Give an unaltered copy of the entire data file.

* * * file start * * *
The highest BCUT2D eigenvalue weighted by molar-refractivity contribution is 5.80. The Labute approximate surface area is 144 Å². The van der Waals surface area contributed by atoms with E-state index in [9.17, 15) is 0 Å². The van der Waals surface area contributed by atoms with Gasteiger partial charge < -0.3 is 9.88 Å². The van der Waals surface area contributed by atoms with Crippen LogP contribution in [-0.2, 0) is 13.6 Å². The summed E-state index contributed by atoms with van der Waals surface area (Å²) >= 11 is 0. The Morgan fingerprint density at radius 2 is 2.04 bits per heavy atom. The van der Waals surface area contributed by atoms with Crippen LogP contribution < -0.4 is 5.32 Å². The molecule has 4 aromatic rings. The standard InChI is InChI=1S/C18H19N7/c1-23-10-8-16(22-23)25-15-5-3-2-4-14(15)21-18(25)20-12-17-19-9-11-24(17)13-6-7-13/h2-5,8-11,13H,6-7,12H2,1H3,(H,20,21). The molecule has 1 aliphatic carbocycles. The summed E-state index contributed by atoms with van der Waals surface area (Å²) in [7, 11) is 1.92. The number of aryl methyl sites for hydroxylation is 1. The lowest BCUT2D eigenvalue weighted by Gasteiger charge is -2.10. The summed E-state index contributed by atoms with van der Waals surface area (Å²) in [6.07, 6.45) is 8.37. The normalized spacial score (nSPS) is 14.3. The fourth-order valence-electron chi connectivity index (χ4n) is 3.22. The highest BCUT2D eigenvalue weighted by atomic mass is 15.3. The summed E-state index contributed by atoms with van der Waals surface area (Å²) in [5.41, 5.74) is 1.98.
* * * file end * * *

The highest BCUT2D eigenvalue weighted by molar-refractivity contribution is 5.80. The Labute approximate surface area is 144 Å². The van der Waals surface area contributed by atoms with E-state index in [9.17, 15) is 0 Å². The van der Waals surface area contributed by atoms with Gasteiger partial charge < -0.3 is 9.88 Å². The van der Waals surface area contributed by atoms with Crippen LogP contribution in [-0.2, 0) is 13.6 Å². The summed E-state index contributed by atoms with van der Waals surface area (Å²) >= 11 is 0. The Morgan fingerprint density at radius 2 is 2.04 bits per heavy atom. The van der Waals surface area contributed by atoms with Crippen LogP contribution < -0.4 is 5.32 Å². The molecule has 4 aromatic rings. The standard InChI is InChI=1S/C18H19N7/c1-23-10-8-16(22-23)25-15-5-3-2-4-14(15)21-18(25)20-12-17-19-9-11-24(17)13-6-7-13/h2-5,8-11,13H,6-7,12H2,1H3,(H,20,21). The molecule has 1 aliphatic carbocycles. The summed E-state index contributed by atoms with van der Waals surface area (Å²) in [7, 11) is 1.92. The number of aryl methyl sites for hydroxylation is 1. The lowest BCUT2D eigenvalue weighted by Gasteiger charge is -2.10. The summed E-state index contributed by atoms with van der Waals surface area (Å²) in [6.07, 6.45) is 8.37. The normalized spacial score (nSPS) is 14.3. The fourth-order valence-electron chi connectivity index (χ4n) is 3.22. The highest BCUT2D eigenvalue weighted by atomic mass is 15.3. The summed E-state index contributed by atoms with van der Waals surface area (Å²) in [5.41, 5.74) is 1.98.